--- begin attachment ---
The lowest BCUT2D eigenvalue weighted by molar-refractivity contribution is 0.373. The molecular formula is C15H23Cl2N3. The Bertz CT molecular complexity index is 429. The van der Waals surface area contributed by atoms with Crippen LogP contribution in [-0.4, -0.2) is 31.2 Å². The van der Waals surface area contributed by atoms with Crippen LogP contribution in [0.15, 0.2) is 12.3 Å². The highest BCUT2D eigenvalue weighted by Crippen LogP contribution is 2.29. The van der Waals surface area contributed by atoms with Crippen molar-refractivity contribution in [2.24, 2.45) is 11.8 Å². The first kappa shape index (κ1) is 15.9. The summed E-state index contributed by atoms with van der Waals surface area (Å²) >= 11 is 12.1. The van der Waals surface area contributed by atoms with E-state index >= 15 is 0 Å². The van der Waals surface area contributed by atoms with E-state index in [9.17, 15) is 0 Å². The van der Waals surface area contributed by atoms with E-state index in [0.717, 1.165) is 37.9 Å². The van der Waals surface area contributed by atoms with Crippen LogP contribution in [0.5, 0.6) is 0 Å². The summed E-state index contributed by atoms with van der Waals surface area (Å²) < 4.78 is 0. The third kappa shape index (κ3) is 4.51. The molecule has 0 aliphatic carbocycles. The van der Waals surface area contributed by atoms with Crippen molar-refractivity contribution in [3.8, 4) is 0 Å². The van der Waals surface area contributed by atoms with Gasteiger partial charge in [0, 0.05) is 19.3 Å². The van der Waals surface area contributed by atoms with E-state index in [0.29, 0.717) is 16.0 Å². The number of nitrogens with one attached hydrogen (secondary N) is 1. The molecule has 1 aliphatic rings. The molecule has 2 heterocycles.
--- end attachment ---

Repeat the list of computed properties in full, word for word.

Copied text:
The lowest BCUT2D eigenvalue weighted by molar-refractivity contribution is 0.373. The molecular formula is C15H23Cl2N3. The Bertz CT molecular complexity index is 429. The van der Waals surface area contributed by atoms with Crippen LogP contribution in [-0.4, -0.2) is 31.2 Å². The van der Waals surface area contributed by atoms with Crippen LogP contribution in [0.15, 0.2) is 12.3 Å². The highest BCUT2D eigenvalue weighted by Crippen LogP contribution is 2.29. The van der Waals surface area contributed by atoms with Crippen molar-refractivity contribution in [2.24, 2.45) is 11.8 Å². The first kappa shape index (κ1) is 15.9. The summed E-state index contributed by atoms with van der Waals surface area (Å²) >= 11 is 12.1. The van der Waals surface area contributed by atoms with E-state index >= 15 is 0 Å². The van der Waals surface area contributed by atoms with E-state index in [9.17, 15) is 0 Å². The van der Waals surface area contributed by atoms with E-state index in [0.717, 1.165) is 37.9 Å². The van der Waals surface area contributed by atoms with Crippen LogP contribution in [0.5, 0.6) is 0 Å². The summed E-state index contributed by atoms with van der Waals surface area (Å²) < 4.78 is 0. The third kappa shape index (κ3) is 4.51. The molecule has 0 aliphatic carbocycles. The van der Waals surface area contributed by atoms with Crippen molar-refractivity contribution in [3.8, 4) is 0 Å². The van der Waals surface area contributed by atoms with Gasteiger partial charge in [0, 0.05) is 19.3 Å². The van der Waals surface area contributed by atoms with E-state index in [0.29, 0.717) is 16.0 Å². The number of nitrogens with one attached hydrogen (secondary N) is 1. The molecule has 1 aliphatic rings. The molecule has 2 heterocycles.